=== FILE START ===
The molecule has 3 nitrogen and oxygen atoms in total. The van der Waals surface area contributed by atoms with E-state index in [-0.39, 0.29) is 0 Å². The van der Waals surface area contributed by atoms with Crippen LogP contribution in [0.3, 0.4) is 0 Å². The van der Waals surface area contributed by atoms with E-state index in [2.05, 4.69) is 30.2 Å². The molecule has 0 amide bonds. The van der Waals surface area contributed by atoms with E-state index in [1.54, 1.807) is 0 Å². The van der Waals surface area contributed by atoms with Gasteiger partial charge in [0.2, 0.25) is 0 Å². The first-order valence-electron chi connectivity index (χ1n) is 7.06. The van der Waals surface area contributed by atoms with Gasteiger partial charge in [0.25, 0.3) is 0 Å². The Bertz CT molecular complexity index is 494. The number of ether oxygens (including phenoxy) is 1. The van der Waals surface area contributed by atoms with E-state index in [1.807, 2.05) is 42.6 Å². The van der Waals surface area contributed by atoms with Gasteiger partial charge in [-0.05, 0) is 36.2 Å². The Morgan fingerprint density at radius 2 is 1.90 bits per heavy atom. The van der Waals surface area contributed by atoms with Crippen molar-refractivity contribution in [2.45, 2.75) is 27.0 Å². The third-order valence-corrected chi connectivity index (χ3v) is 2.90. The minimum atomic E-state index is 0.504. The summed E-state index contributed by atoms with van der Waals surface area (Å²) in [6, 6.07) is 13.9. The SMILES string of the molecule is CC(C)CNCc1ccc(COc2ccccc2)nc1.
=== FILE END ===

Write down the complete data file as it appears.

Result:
The molecule has 3 nitrogen and oxygen atoms in total. The van der Waals surface area contributed by atoms with E-state index in [-0.39, 0.29) is 0 Å². The van der Waals surface area contributed by atoms with Crippen LogP contribution in [0.3, 0.4) is 0 Å². The van der Waals surface area contributed by atoms with E-state index in [2.05, 4.69) is 30.2 Å². The molecule has 0 amide bonds. The van der Waals surface area contributed by atoms with E-state index in [1.54, 1.807) is 0 Å². The van der Waals surface area contributed by atoms with Gasteiger partial charge in [0.2, 0.25) is 0 Å². The first-order valence-electron chi connectivity index (χ1n) is 7.06. The van der Waals surface area contributed by atoms with Gasteiger partial charge in [0.25, 0.3) is 0 Å². The Bertz CT molecular complexity index is 494. The number of ether oxygens (including phenoxy) is 1. The van der Waals surface area contributed by atoms with E-state index in [1.807, 2.05) is 42.6 Å². The van der Waals surface area contributed by atoms with Gasteiger partial charge in [-0.05, 0) is 36.2 Å². The Morgan fingerprint density at radius 2 is 1.90 bits per heavy atom. The van der Waals surface area contributed by atoms with Crippen molar-refractivity contribution in [2.45, 2.75) is 27.0 Å². The third-order valence-corrected chi connectivity index (χ3v) is 2.90. The minimum atomic E-state index is 0.504. The summed E-state index contributed by atoms with van der Waals surface area (Å²) in [6, 6.07) is 13.9. The SMILES string of the molecule is CC(C)CNCc1ccc(COc2ccccc2)nc1.